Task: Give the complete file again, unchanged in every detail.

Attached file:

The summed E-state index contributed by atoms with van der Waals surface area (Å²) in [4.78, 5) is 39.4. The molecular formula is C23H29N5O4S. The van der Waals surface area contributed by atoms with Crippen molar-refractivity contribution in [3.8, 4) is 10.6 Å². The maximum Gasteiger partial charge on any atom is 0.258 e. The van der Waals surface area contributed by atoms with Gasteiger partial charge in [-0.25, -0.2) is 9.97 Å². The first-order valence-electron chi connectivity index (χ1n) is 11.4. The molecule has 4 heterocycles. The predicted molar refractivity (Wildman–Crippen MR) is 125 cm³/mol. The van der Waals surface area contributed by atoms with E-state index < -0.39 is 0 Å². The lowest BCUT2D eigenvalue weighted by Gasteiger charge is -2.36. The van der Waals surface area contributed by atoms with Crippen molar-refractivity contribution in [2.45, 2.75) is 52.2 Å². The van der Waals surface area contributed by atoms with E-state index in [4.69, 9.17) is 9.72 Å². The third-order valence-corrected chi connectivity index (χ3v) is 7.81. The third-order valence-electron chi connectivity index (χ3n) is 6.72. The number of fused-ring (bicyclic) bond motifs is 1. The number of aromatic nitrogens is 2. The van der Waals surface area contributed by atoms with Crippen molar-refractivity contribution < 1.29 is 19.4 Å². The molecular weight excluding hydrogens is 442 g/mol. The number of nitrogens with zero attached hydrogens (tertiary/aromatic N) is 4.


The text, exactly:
The summed E-state index contributed by atoms with van der Waals surface area (Å²) in [4.78, 5) is 39.4. The molecular formula is C23H29N5O4S. The van der Waals surface area contributed by atoms with Crippen molar-refractivity contribution in [3.8, 4) is 10.6 Å². The maximum Gasteiger partial charge on any atom is 0.258 e. The van der Waals surface area contributed by atoms with Gasteiger partial charge in [-0.25, -0.2) is 9.97 Å². The first-order valence-electron chi connectivity index (χ1n) is 11.4. The molecule has 4 heterocycles. The predicted molar refractivity (Wildman–Crippen MR) is 125 cm³/mol. The van der Waals surface area contributed by atoms with E-state index < -0.39 is 0 Å². The lowest BCUT2D eigenvalue weighted by Gasteiger charge is -2.36. The van der Waals surface area contributed by atoms with Crippen molar-refractivity contribution in [2.45, 2.75) is 52.2 Å². The van der Waals surface area contributed by atoms with E-state index in [4.69, 9.17) is 9.72 Å². The third-order valence-corrected chi connectivity index (χ3v) is 7.81. The third-order valence-electron chi connectivity index (χ3n) is 6.72. The number of fused-ring (bicyclic) bond motifs is 1. The number of aromatic nitrogens is 2. The van der Waals surface area contributed by atoms with Crippen molar-refractivity contribution < 1.29 is 19.4 Å². The molecular weight excluding hydrogens is 442 g/mol. The number of nitrogens with zero attached hydrogens (tertiary/aromatic N) is 4.